One question I always make a point to explore with participants in the workshops I conduct with clients is, “Do you take safety home with you?” The question is intended to reveal how well participants have internalized safety for themselves. We may very well be safe on the job by ensuring we’re wearing all the required PPE and taking precautions to think through the hazards of the task at hand. But what are our practices once we clock out? tsch[content_protector password=”tsch” identifier=”tsch”]
Do we mow the grass in flip-flops? Do we operate the weed whip without first donning eye protection? Do we forego ear protection when operating the chainsaw? Are our hands bruised, splintered and nicked up because we failed to wear gloves when clearing out the garage?
A Better Question
But asking “Do we take safety home with us?” might not even be the best way to ask the question. In some ways the question is better stated in the reverse: “Do we take safety to work with us?”
The difference in those two questions is one of origin. If we talk in terms of “taking safety home with us,” doesn’t that imply that safety somehow flows from the work we do (and the place we do that work) rather than being part of who we are? Put another way, if safety is viewed as something that starts in the workplace and is taken home as an “add on,” then can it really be said that safety is a core value for us?
Safety “as compliance” very likely does start at work (after all, most of us don’t maintain an official set of safety policies at home). But safety “as culture” is a mindset – a belief and a value – and that mindset is part of who we are. It implies – even dictates – that we do the right thing in terms of safe work behaviors whether at work or at home. It means we don’t abandon safe work practices even when there is no guiding policy in place.
Safety “policies” are required to set a minimum standard for safe behaviors in the workplace. And they provide a foundation for a larger safety infrastructure. But they don’t keep anyone safe on the job. In fact, I’ll go out on a limb here and make a blanket statement: No one in the history of mankind was ever inspired to be safe on the job because it was the policy.
Let that sink in a minute. Sustainable safety requires an internalized safety culture – one that starts with the values and beliefs of the individual. When we are operating from internalized safety values we tend to behave differently. As a front-line employee, I may not mind compromising a “safety policy” if it helps me get the job done on time (especially if no one is watching). But I don’t compromise a belief. My beliefs drive my behaviors – both at home and on the job.
Where Does Safety Start?
So, were does safety “start” with you? How are you ensuring you are just as safe at home as you are compelled (by policy) to be on the job?
One way to accomplish this, of course, is to ensure we personally use appropriate PPE when working around the house just as we would on the job. In fact, in the spirit of creating a sustainable safety culture, many organizations today allow and even encourage their employees to take PPE home with them (e.g., safety glasses, ear plugs, gloves, etc.). This is a great idea and one that blurs the traditional lines between what we do to be safe at work and what we do at home.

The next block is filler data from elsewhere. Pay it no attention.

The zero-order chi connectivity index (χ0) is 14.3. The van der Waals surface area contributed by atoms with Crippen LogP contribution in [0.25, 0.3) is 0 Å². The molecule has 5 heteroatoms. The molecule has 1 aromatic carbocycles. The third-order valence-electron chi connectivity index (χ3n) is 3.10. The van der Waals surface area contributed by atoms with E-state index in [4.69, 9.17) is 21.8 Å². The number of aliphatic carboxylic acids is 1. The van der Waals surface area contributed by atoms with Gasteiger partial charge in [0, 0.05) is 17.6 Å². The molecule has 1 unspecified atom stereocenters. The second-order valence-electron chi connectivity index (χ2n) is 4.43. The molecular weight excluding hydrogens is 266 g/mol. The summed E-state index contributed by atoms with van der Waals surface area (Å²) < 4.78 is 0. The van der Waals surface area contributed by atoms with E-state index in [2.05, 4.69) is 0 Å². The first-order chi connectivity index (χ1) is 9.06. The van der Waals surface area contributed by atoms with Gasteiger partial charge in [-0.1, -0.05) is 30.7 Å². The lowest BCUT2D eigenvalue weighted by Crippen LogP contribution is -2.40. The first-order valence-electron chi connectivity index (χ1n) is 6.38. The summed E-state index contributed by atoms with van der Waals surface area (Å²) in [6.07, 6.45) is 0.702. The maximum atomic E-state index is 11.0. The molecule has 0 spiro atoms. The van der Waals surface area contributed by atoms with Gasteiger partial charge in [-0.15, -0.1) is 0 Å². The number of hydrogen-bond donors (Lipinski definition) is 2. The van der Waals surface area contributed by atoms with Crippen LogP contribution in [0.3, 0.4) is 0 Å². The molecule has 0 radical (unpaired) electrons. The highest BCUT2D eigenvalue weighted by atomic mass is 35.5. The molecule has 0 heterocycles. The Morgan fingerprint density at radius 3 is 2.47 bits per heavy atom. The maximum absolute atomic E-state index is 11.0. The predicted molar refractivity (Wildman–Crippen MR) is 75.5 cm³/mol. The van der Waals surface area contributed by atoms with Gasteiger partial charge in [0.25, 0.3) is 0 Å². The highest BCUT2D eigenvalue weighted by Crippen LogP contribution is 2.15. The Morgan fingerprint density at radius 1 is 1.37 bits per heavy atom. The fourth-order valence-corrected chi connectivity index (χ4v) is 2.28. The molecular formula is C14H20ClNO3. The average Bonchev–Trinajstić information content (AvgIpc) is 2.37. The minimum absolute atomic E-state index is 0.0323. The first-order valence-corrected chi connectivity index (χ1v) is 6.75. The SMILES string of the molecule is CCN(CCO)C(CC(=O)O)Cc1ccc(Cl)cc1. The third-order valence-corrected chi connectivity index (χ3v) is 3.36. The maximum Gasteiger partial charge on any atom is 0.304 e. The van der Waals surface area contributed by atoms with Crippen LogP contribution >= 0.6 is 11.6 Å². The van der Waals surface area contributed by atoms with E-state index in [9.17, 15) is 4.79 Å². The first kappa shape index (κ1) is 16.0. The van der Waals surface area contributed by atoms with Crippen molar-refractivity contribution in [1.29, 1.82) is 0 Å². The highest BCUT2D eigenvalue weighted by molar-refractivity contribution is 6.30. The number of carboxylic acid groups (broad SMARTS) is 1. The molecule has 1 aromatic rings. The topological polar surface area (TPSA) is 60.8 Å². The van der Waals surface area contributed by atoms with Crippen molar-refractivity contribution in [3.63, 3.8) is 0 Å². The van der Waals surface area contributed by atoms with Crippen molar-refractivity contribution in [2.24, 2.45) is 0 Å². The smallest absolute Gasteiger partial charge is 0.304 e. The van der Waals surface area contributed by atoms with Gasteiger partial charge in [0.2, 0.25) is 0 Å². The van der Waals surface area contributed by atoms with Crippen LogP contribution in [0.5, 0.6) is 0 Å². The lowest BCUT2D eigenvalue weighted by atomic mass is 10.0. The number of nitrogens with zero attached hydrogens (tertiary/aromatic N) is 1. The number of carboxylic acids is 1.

But it goes beyond mere compliance. This is about who we are and what we do to lead a safety culture outside of the workplace.
I travel almost weekly to client sites across the country and internationally. Recently I visited a client in Texas for a week of post-training field coaching. While there I had lunch one day at a sandwich shop just down the road from the plant I was visiting. As I walked in I noticed that one of the employees (which turned out to be the shop owner!) was putting the finishing touches on the chalkboard menu she had mounted high on the wall. To do that she was using a folding ladder, but the ladder she was using was not tall enough to do the job safely. Consequently, she was standing at or near the top step, which made it impossible for her to maintain three points of contact. On top of that, she was reaching as high as she could to erase older menu items and write in the new ones. The entire scenario just had “bad idea” written all over it.
So, I decided to address it.
I gained her attention and let her know I had a concern about something I was seeing (without revealing exactly what it was) and asked if she had a moment to talk about it. She was very pleasant and agreed to come down to talk, very likely thinking my concern was something other than what she was doing.
We first engaged in some small talk, which revealed that she was the shop owner and the mother of a young daughter at home. I then explained my concern over what I had observed. She was very pleasant throughout the conversation and assured me that she was “being careful” and that she does this activity each time the menu items change.
So I asked her if this was something she’d allow her daughter or one of her employees to do. She paused. When I asked her how her daughter might be impacted if she had fallen and gotten seriously hurt, I could see the light coming on. She nodded in agreement and said, “that’s a really good point, and I’d never thought of it that way before.”
The question is, How willing are we to allow safety to transcend the traditional work environment? If you have a family at home, then it’s imperative that it goes beyond those boundaries. We’ll explore some ways to create a sustainable safety culture at home in our next issue. But that’s it for this edition of Recordable INSIGHTS. Until next time.